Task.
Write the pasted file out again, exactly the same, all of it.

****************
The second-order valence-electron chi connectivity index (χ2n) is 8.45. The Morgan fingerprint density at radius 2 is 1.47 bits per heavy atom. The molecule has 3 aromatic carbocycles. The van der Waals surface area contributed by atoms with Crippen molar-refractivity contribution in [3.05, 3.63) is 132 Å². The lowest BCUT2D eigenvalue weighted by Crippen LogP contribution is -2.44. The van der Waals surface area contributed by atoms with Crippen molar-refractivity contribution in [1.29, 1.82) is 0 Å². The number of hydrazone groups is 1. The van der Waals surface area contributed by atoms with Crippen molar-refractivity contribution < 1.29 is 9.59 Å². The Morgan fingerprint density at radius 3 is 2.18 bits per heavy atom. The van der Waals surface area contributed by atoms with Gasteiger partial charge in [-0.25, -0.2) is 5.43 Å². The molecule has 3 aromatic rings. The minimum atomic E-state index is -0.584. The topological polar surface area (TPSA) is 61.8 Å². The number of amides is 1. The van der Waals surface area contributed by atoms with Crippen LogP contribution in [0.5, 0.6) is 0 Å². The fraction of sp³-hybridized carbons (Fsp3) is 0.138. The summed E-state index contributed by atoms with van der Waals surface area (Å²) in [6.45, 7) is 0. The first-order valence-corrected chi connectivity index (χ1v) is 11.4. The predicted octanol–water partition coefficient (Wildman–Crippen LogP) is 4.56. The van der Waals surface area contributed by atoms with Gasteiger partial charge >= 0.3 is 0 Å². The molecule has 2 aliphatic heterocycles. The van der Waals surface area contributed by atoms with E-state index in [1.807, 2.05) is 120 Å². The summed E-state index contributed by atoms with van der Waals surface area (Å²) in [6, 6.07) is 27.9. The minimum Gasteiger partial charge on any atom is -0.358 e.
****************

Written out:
The second-order valence-electron chi connectivity index (χ2n) is 8.45. The Morgan fingerprint density at radius 2 is 1.47 bits per heavy atom. The molecule has 3 aromatic carbocycles. The van der Waals surface area contributed by atoms with Crippen molar-refractivity contribution in [3.05, 3.63) is 132 Å². The lowest BCUT2D eigenvalue weighted by Crippen LogP contribution is -2.44. The van der Waals surface area contributed by atoms with Crippen molar-refractivity contribution in [1.29, 1.82) is 0 Å². The number of hydrazone groups is 1. The van der Waals surface area contributed by atoms with Crippen molar-refractivity contribution < 1.29 is 9.59 Å². The Morgan fingerprint density at radius 3 is 2.18 bits per heavy atom. The van der Waals surface area contributed by atoms with Gasteiger partial charge in [-0.25, -0.2) is 5.43 Å². The molecule has 3 aromatic rings. The minimum atomic E-state index is -0.584. The topological polar surface area (TPSA) is 61.8 Å². The number of amides is 1. The van der Waals surface area contributed by atoms with Crippen LogP contribution in [0.5, 0.6) is 0 Å². The fraction of sp³-hybridized carbons (Fsp3) is 0.138. The summed E-state index contributed by atoms with van der Waals surface area (Å²) in [6.45, 7) is 0. The first-order valence-corrected chi connectivity index (χ1v) is 11.4. The predicted octanol–water partition coefficient (Wildman–Crippen LogP) is 4.56. The van der Waals surface area contributed by atoms with Gasteiger partial charge >= 0.3 is 0 Å². The molecule has 2 aliphatic heterocycles. The van der Waals surface area contributed by atoms with E-state index in [1.807, 2.05) is 120 Å². The summed E-state index contributed by atoms with van der Waals surface area (Å²) in [6, 6.07) is 27.9. The minimum Gasteiger partial charge on any atom is -0.358 e.